FR MICHAEL BIBLICAL IMAGERY
(Fr Michael Boakye Yeboah: Vice Rector of St Gregory Seminary, Kumasi-Ghana)
In the first reading the kings of Israel are referred to as shepherds, but it was customary throughout the ancient world to give kings the honorific title of “shepherd.” The shepherd language draws on one of the most common images for kingship in the ancient Near East. While the experience of monarchy could be harsh, its ideology assumed the role of a shepherd, who watched over his flock, protected them, kept them together and in order, and made sure that any who were hurt were taken care of. But that is what these kings have failed to do, the cardinal example in Jeremiah’s time being Jehoiakim (Jeremiah 22:13-17) and the manner of failure being the perpetration of injustice and economic oppression.
The first sentence in today’s first reading states graphically that “it is you who have scattered my flock.” The prophet lays the predicaments of the people at the doorsteps of the kings who were supposed to serve as shepherds of the flock of God. God therefore promises to judge those shepherds who exercised their powers wrongly. The prophet laced his pronouncement of judgement with a message of hope for the people. He makes an emphatic statement in Verse 3 where he turns the whole thing around and opens up a door of hope and expectation beyond exile. The Lord says, “While it is you (the kings) who have scattered my flock, I, for my part, am going to gather my flock and bring them back into the fold.”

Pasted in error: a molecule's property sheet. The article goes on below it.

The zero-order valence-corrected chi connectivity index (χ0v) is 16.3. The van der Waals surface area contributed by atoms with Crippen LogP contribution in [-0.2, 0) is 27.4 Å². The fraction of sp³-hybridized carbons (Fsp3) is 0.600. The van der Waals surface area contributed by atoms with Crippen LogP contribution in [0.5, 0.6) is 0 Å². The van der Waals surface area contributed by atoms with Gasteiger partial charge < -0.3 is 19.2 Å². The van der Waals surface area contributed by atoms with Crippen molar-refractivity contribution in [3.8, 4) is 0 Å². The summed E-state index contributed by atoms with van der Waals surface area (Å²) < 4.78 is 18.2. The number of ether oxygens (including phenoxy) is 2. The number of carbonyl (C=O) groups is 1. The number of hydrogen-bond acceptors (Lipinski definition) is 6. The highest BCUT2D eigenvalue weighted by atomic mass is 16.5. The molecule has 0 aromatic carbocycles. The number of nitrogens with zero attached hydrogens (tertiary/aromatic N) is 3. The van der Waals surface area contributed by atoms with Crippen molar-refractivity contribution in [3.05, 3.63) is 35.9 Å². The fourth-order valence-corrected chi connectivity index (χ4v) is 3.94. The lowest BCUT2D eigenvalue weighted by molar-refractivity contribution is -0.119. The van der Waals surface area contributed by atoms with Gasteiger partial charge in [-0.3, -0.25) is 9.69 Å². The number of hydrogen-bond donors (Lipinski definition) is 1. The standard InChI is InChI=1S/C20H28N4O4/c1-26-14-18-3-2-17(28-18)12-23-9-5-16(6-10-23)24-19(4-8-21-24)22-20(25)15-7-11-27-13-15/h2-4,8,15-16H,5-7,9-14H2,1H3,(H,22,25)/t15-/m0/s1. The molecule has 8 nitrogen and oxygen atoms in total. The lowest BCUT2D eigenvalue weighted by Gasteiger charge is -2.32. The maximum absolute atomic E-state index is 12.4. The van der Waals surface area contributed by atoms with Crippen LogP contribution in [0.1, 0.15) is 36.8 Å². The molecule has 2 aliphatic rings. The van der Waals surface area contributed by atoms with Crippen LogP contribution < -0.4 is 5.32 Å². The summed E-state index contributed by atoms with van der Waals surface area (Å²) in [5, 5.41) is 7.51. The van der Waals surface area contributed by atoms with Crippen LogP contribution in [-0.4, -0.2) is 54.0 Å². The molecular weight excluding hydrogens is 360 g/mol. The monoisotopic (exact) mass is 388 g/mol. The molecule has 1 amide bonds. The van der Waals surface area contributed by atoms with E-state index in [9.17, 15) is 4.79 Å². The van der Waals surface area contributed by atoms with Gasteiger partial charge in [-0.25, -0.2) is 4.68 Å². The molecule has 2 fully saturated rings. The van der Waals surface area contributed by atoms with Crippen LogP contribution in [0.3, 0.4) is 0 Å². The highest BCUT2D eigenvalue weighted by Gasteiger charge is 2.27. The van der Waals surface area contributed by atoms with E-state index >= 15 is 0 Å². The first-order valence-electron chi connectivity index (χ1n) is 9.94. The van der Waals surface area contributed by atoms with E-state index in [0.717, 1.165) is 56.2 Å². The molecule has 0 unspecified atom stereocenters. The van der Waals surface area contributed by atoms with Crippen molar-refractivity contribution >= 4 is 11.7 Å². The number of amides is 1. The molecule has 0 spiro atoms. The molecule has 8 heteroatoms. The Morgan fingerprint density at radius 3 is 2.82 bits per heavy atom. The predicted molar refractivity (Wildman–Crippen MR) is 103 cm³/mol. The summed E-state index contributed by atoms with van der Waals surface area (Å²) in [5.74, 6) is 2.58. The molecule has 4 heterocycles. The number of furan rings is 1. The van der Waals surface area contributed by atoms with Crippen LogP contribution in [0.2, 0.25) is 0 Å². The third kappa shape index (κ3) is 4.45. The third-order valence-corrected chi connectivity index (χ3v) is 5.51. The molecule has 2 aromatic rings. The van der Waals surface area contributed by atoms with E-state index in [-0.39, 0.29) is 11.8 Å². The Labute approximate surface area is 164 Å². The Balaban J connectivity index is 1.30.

The shepherd imagery continues both in the depiction of the Lord’s shepherding and in the announcement that the Lord will raise up new shepherds who will truly be that for the people. Within the language of these verses are significant allusions to types of speech and style common to judgment and salvation oracles. God promises to judge those exercising power and replace them with the true Shepherd from the house of David who will rightly bear the title “The Lord is our Righteousness.”
During the time of Jesus, the kings, high priests, and others who occupied shepherding offices disappointed the people to the extent that the inspired writer described the situation as “sheep without a shepherd”; and the crowd of people flocking to Jesus seemed like this to him. The people instinctively sensed that he was the Good Shepherd sent from God, who is not intent on exercising his power over them but who gathers and guides them for their own sake. The powerful have had plenty of opportunity to rule them – not only Assyrian, Babylonian, Persian, Greek, and Roman rulers, but also their own merciless lords, to whom they were merely an ignorant mass “entirely born in sin” (John 9:34). Jesus wishes for a moment’s rest, but the crowd pursues him and makes such claims on him that he does “not even have time to eat.” Ultimately, he will have to offer himself as food for these hungry people. He now tells the people that he is the type of shepherd who gives his life for his sheep.
The second reading reveals the concluding work of the Good Shepherd. He succeeds, if only by giving his life in exchange for the lives of the people he leads. I am finding it difficult to get many “shepherds of nations” who can really make sacrifices for the good of their citizens. In our day those who play shepherding roles can be heads of state, kings, priests and other influential leaders. When you listen to the voice of the masses, they seem to demand the “Christ-like” type of leadership from their leaders. Let us continue to pray for the Lord to send us good shepherds. Please do remember to pray for those in leadership positions.